Jasner overcame gap, leaves a void

Now that I’ve moved past my selfish lament that I’ll never again see Phil Jasner, a good man whose company I’ll miss, I’m wondering how we’ll all recover from the loss of that rarest of combinations: someone who brings historical perspective without a generational gulf.

Jasner covered the Philadelphia 76ers from the days of Julius Erving and Maurice Cheeks, through Charles Barkley, during the days when the closest thing to a star was Clarence Weatherspoon, amid the ups and downs of Allen Iverson and on to the current roster with a majority of players who weren’t even born when Jasner first got on the beat.

The league’s players were moving away from him, but he never held it against them. He didn’t let differences in age, culture, salaries or anything else interfere with his pursuit of the only thing that ever mattered: the story.

“He just treated them as basketball players,” said Billy King, a former 76ers general manager. “The money, the color…none of that mattered to Phil. It was, did you play, did you play hard?”

I think Jasner would echo the sentiments expressed here by another irreplaceable journalist, the late David Halberstam, who during the 2001 NBA Finals expressed his fondness for Iverson despite the inherent differences between the two.

“We come from different worlds, and we are likely, once the Finals are over, to remain part of our different worlds,” Halberstam wrote. “Just to admire him is good enough.”

Jasner had to do more than admire Iverson. He had to cover Iverson. That meant chronicling an MVP season and Iverson’s mercurial ways. That meant sometimes having to write things that Iverson or anyone else wouldn’t like to read about themselves. Yet Jasner came from a place of respect, thus he commanded Iverson’s respect as well.

You could see it even in the full transcript of the infamous “Practice” press conference, which continued long after the clip you’ve memorized by now. Iverson challenges him, but he ultimately yields to him, instead of brushing him off with a Rosenhausian “next question.” What stands out is how resolute Jasner was in his quest for Iverson’s explanation, rather than imposing his own views on Iverson.

Reporter: "There are people that have suggested, myself included, that instead of shooting 40 percent, you...

Iverson: "What do you know about basketball? Have you ever played?"

Reporter: "Yes"

Iverson: "I don't know Phil, I don't know you as a basketball player. I know you as a columnist but I have never heard of you as a player though.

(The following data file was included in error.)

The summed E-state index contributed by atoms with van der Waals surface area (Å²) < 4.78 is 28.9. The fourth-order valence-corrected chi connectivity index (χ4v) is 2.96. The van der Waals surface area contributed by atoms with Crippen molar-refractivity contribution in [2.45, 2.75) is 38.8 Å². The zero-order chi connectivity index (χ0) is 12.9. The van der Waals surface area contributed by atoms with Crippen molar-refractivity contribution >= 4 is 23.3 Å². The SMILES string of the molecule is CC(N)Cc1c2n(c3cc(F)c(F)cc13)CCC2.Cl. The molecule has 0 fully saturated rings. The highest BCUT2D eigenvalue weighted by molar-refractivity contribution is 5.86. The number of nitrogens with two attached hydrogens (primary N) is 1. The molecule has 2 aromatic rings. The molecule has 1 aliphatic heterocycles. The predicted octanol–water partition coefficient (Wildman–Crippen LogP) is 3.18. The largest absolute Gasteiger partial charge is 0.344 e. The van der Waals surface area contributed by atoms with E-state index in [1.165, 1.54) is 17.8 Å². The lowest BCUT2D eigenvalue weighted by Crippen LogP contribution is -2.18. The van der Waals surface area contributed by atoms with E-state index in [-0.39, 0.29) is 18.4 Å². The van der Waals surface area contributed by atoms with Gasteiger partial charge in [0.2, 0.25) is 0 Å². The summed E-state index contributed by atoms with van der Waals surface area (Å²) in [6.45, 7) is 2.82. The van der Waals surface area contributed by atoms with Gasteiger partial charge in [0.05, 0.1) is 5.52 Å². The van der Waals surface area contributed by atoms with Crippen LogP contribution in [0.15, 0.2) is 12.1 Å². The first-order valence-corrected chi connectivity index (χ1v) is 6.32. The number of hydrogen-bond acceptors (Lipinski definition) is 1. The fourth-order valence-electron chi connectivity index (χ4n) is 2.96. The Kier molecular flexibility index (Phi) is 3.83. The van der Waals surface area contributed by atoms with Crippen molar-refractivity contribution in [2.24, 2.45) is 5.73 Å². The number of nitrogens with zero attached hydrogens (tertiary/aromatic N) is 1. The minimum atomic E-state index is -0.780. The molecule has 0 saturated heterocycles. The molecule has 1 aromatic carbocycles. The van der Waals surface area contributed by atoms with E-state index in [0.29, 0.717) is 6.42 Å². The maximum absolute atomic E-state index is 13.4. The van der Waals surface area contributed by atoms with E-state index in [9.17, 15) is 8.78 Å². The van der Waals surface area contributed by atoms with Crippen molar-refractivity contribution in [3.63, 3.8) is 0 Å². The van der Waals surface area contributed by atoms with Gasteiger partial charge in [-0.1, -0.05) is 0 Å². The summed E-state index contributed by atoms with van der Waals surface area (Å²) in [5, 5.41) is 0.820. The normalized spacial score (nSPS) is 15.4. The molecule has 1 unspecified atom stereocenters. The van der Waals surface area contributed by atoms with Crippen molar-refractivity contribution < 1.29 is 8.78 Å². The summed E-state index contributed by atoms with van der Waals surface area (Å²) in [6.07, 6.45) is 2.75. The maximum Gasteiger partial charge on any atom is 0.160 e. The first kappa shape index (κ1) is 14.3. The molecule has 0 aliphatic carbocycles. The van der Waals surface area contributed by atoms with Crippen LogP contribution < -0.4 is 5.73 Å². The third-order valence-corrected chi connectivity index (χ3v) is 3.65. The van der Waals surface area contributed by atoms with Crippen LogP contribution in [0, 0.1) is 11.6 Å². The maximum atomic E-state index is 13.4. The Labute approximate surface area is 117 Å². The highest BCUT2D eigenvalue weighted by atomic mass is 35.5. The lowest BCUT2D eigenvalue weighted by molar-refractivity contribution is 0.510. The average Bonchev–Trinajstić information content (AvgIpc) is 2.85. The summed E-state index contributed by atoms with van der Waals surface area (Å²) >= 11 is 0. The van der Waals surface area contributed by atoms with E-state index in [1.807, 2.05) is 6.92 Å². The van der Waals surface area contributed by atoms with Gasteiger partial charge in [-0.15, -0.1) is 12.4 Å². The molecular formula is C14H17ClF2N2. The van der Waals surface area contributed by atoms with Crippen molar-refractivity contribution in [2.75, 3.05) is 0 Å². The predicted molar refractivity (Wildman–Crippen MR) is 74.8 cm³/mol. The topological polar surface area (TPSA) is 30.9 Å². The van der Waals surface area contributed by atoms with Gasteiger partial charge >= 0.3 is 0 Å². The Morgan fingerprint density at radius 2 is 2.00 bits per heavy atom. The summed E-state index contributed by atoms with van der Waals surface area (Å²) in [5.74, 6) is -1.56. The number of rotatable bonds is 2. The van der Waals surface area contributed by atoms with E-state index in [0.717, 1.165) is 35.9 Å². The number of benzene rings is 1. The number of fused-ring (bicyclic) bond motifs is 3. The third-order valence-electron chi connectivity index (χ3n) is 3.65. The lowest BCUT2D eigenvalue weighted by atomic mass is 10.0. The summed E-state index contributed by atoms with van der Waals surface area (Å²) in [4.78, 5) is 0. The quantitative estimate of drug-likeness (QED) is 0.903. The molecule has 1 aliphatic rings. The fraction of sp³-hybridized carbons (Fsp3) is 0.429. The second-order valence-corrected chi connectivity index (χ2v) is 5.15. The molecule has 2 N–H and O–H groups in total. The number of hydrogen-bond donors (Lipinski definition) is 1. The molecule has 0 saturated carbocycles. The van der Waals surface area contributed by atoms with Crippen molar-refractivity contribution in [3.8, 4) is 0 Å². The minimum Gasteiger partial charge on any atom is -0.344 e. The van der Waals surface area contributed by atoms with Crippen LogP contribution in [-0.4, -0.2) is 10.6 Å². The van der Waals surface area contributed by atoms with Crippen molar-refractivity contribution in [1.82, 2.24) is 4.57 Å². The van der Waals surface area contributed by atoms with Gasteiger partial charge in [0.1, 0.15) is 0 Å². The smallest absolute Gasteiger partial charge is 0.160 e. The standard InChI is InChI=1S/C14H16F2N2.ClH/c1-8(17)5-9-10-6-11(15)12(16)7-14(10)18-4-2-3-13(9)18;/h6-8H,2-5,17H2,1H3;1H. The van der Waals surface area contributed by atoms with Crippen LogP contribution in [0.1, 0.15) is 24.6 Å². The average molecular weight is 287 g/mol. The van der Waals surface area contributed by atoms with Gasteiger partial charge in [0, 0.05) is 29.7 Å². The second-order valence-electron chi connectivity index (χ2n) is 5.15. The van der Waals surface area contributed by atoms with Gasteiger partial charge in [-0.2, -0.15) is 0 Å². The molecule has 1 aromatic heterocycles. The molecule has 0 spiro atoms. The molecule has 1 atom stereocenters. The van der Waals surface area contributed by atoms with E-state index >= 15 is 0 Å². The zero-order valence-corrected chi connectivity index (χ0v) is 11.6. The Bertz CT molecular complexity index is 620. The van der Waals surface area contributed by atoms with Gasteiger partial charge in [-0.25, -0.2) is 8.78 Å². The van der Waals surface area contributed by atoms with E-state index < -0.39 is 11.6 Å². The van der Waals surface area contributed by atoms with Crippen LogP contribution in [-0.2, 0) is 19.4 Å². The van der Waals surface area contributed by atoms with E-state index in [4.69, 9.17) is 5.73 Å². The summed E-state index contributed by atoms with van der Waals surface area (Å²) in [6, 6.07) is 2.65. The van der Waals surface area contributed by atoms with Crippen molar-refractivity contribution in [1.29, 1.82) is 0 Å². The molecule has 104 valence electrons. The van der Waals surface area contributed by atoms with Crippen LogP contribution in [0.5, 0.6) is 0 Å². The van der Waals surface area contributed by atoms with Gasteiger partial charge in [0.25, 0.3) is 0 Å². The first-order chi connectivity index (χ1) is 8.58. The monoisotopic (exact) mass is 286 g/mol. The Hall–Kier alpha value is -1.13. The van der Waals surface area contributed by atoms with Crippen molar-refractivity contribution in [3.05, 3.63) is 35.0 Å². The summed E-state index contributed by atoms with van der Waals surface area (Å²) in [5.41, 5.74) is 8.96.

Reporter: "Why is that an issue?"

Iverson: "Why is that an issue? Because we're talking about basketball."

Reporter: "Let me ask my question."

Iverson: "Go ahead, Phillip."

Reporter: "Supposed you shot 44 percent..."

Iverson: "I don't know about that. That is in God's hands. I do not know if that will help me or not. That's God. God does that, It ain't up to you to say if Allen Iverson does this then he'll do that. That's up to God. It ain't up to anyone in here. That is up to God. He handles that.

Reporter: "You have control over your body?"

Iverson: "God has more control over it than I do. You know that. God has more control over your body. I do not care about how much you eat, how many weights you lift or how good you eat, if God says you're gone, you're gone.

So Jasner didn’t exactly get what he was looking for, but he did wind up with a rumination on the powers of the Almighty from Iverson, which might be worth even more. (Reading Iverson’s quote and Stephon Marbury’s tweet on logic and Jesus Christ makes me realize we need a theological student to write a thesis on NBA players and their views on religion, pronto).

Even though Jasner very well might have more basketball knowledge than the people he covered, Jasner let them have their say. I worry that’s missing from coverage today. People don’t even consider the value of the other side.

When Jasner criticized King (now the general manager of the Nets), King might call to discuss it. Their relationship was strong enough to allow for such conversations without them being confrontational. Jasner would always let King have his say, then reply: “Fair point.”

Civility combined with familiarity. Jasner never played in the NBA, but he dedicated himself to learning about it and covering it for so long that he became an authority. King said Jasner would often tell young Sixer players about the glory days of Doc, Moses and Andrew Toney. Jasner was so detail-oriented that he once warned me about some errors in the 76ers official stats.

An early – and perhaps first – meeting I had with Jasner came at a Spurs-Lakers game right after Christmas in 1992. I was in my first year in the business, covering the University of Illinois football team for the Chicago Sun-Times and taking advantage of their trip to the Holiday Bowl in San Diego to spend a little time at home in Los Angeles. I drove to the Forum to do a story on John Lucas, the former No. 1 overall pick who had just taken over the head coaching job of the Spurs. Jasner had flown in because the Sixers happened to be on a West Coast trip.

The last thing any beat writer needs is an extra flight. But it was Jasner who suggested it to his editors, when he saw he’d be in the same time zone as Lucas. That was the dedication Jasner had to his job. His work mattered more than convenience. And the game mattered more than the culture. He might not have listened to the same music as the players, but he could find a common topic.